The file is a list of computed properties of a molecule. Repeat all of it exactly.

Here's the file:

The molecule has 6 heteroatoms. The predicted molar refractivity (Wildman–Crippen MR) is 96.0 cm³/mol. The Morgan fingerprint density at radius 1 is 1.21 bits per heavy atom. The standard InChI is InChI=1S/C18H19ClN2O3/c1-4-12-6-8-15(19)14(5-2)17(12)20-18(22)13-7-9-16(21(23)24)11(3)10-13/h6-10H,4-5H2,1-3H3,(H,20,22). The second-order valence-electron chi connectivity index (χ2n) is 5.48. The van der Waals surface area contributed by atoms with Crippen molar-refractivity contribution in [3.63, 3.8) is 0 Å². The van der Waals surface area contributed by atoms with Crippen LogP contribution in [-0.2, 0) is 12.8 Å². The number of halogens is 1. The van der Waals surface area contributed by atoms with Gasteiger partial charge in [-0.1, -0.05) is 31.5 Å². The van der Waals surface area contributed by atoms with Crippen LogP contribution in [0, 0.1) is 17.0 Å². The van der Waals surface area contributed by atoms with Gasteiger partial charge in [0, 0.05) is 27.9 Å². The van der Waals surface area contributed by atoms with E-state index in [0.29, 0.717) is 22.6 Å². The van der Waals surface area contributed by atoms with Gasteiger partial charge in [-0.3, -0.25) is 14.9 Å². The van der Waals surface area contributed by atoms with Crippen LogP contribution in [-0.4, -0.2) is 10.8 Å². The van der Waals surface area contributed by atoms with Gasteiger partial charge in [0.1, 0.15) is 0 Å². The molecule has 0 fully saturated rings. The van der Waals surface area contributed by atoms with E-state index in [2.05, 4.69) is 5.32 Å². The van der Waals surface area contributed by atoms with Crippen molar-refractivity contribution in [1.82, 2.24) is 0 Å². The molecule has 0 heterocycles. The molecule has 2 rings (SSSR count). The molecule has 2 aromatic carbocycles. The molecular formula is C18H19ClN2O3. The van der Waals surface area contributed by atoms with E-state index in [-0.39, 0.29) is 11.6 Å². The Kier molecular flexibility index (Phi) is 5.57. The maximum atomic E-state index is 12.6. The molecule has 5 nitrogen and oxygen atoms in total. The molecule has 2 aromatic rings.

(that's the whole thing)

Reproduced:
The molecule has 6 heteroatoms. The predicted molar refractivity (Wildman–Crippen MR) is 96.0 cm³/mol. The Morgan fingerprint density at radius 1 is 1.21 bits per heavy atom. The standard InChI is InChI=1S/C18H19ClN2O3/c1-4-12-6-8-15(19)14(5-2)17(12)20-18(22)13-7-9-16(21(23)24)11(3)10-13/h6-10H,4-5H2,1-3H3,(H,20,22). The second-order valence-electron chi connectivity index (χ2n) is 5.48. The van der Waals surface area contributed by atoms with Crippen molar-refractivity contribution in [3.63, 3.8) is 0 Å². The van der Waals surface area contributed by atoms with Crippen LogP contribution in [-0.2, 0) is 12.8 Å². The number of halogens is 1. The van der Waals surface area contributed by atoms with Gasteiger partial charge in [-0.1, -0.05) is 31.5 Å². The van der Waals surface area contributed by atoms with Crippen LogP contribution in [0, 0.1) is 17.0 Å². The van der Waals surface area contributed by atoms with Gasteiger partial charge in [0, 0.05) is 27.9 Å². The van der Waals surface area contributed by atoms with E-state index in [0.29, 0.717) is 22.6 Å². The van der Waals surface area contributed by atoms with Gasteiger partial charge in [-0.3, -0.25) is 14.9 Å². The van der Waals surface area contributed by atoms with Crippen LogP contribution in [-0.4, -0.2) is 10.8 Å². The van der Waals surface area contributed by atoms with Gasteiger partial charge in [0.1, 0.15) is 0 Å². The molecule has 0 fully saturated rings. The van der Waals surface area contributed by atoms with E-state index in [2.05, 4.69) is 5.32 Å². The van der Waals surface area contributed by atoms with Crippen molar-refractivity contribution in [1.82, 2.24) is 0 Å². The molecule has 0 heterocycles. The molecule has 2 rings (SSSR count). The molecule has 2 aromatic carbocycles. The molecular formula is C18H19ClN2O3. The van der Waals surface area contributed by atoms with E-state index in [-0.39, 0.29) is 11.6 Å². The Kier molecular flexibility index (Phi) is 5.57. The maximum atomic E-state index is 12.6. The molecule has 5 nitrogen and oxygen atoms in total. The molecule has 2 aromatic rings.